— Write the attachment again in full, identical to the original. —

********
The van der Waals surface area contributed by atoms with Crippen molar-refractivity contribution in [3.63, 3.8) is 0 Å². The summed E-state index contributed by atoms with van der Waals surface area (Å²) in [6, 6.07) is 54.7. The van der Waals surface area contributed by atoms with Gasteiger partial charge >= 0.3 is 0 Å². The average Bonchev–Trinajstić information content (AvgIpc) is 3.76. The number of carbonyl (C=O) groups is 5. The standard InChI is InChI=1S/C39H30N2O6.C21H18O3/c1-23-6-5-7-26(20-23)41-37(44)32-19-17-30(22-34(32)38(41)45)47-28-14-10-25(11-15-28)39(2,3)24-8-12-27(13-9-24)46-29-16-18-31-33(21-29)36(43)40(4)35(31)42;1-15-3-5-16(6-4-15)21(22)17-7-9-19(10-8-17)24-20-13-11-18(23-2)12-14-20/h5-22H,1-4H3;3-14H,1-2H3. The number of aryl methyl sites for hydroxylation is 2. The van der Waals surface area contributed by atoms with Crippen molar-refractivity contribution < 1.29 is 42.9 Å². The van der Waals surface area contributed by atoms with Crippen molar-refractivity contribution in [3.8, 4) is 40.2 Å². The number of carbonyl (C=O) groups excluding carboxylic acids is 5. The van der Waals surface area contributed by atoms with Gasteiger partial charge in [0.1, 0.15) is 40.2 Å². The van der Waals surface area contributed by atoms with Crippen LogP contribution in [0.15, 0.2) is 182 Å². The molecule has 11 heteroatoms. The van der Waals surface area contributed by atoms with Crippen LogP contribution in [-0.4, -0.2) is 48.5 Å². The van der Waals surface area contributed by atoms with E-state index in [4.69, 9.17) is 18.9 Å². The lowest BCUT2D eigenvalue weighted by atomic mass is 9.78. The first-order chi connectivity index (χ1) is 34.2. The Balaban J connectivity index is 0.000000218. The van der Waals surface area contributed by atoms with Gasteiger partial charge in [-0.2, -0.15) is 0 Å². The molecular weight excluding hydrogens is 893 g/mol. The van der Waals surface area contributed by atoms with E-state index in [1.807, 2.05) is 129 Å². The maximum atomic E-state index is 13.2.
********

The van der Waals surface area contributed by atoms with Crippen molar-refractivity contribution in [3.63, 3.8) is 0 Å². The summed E-state index contributed by atoms with van der Waals surface area (Å²) in [6, 6.07) is 54.7. The van der Waals surface area contributed by atoms with Gasteiger partial charge >= 0.3 is 0 Å². The average Bonchev–Trinajstić information content (AvgIpc) is 3.76. The number of carbonyl (C=O) groups is 5. The standard InChI is InChI=1S/C39H30N2O6.C21H18O3/c1-23-6-5-7-26(20-23)41-37(44)32-19-17-30(22-34(32)38(41)45)47-28-14-10-25(11-15-28)39(2,3)24-8-12-27(13-9-24)46-29-16-18-31-33(21-29)36(43)40(4)35(31)42;1-15-3-5-16(6-4-15)21(22)17-7-9-19(10-8-17)24-20-13-11-18(23-2)12-14-20/h5-22H,1-4H3;3-14H,1-2H3. The number of aryl methyl sites for hydroxylation is 2. The van der Waals surface area contributed by atoms with Crippen molar-refractivity contribution < 1.29 is 42.9 Å². The van der Waals surface area contributed by atoms with Crippen molar-refractivity contribution in [3.8, 4) is 40.2 Å². The number of carbonyl (C=O) groups excluding carboxylic acids is 5. The van der Waals surface area contributed by atoms with Gasteiger partial charge in [0.1, 0.15) is 40.2 Å². The van der Waals surface area contributed by atoms with Crippen LogP contribution in [0.15, 0.2) is 182 Å². The molecule has 11 heteroatoms. The van der Waals surface area contributed by atoms with Crippen LogP contribution in [-0.4, -0.2) is 48.5 Å². The van der Waals surface area contributed by atoms with E-state index in [4.69, 9.17) is 18.9 Å². The lowest BCUT2D eigenvalue weighted by atomic mass is 9.78. The first-order chi connectivity index (χ1) is 34.2. The Balaban J connectivity index is 0.000000218. The van der Waals surface area contributed by atoms with Gasteiger partial charge in [-0.2, -0.15) is 0 Å². The molecular weight excluding hydrogens is 893 g/mol. The van der Waals surface area contributed by atoms with E-state index in [1.807, 2.05) is 129 Å². The maximum atomic E-state index is 13.2.